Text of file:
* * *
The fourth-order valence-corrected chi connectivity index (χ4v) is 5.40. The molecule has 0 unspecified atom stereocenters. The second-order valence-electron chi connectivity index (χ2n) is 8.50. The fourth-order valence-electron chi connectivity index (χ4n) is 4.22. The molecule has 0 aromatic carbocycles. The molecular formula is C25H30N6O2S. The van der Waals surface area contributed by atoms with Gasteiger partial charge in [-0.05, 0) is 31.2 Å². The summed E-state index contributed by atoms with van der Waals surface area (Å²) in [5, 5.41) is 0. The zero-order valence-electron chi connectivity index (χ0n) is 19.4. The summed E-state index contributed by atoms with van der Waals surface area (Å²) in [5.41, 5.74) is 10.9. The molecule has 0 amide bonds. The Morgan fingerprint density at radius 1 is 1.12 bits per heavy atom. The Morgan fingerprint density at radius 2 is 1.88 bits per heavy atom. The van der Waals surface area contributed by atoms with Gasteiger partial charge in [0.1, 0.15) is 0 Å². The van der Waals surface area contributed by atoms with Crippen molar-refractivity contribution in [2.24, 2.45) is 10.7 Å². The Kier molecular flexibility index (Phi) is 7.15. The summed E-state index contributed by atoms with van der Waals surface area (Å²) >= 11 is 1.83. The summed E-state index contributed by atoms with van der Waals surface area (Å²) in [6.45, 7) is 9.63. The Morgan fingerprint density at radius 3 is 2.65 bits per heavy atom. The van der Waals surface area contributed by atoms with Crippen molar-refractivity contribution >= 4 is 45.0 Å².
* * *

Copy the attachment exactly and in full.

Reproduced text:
The fourth-order valence-corrected chi connectivity index (χ4v) is 5.40. The molecule has 0 unspecified atom stereocenters. The second-order valence-electron chi connectivity index (χ2n) is 8.50. The fourth-order valence-electron chi connectivity index (χ4n) is 4.22. The molecule has 0 aromatic carbocycles. The molecular formula is C25H30N6O2S. The van der Waals surface area contributed by atoms with Gasteiger partial charge in [-0.05, 0) is 31.2 Å². The summed E-state index contributed by atoms with van der Waals surface area (Å²) in [5, 5.41) is 0. The zero-order valence-electron chi connectivity index (χ0n) is 19.4. The summed E-state index contributed by atoms with van der Waals surface area (Å²) in [5.41, 5.74) is 10.9. The molecule has 0 amide bonds. The Morgan fingerprint density at radius 1 is 1.12 bits per heavy atom. The Morgan fingerprint density at radius 2 is 1.88 bits per heavy atom. The van der Waals surface area contributed by atoms with Gasteiger partial charge in [0.1, 0.15) is 0 Å². The van der Waals surface area contributed by atoms with Crippen molar-refractivity contribution in [2.24, 2.45) is 10.7 Å². The Kier molecular flexibility index (Phi) is 7.15. The summed E-state index contributed by atoms with van der Waals surface area (Å²) >= 11 is 1.83. The summed E-state index contributed by atoms with van der Waals surface area (Å²) in [6.45, 7) is 9.63. The Morgan fingerprint density at radius 3 is 2.65 bits per heavy atom. The van der Waals surface area contributed by atoms with Crippen molar-refractivity contribution >= 4 is 45.0 Å².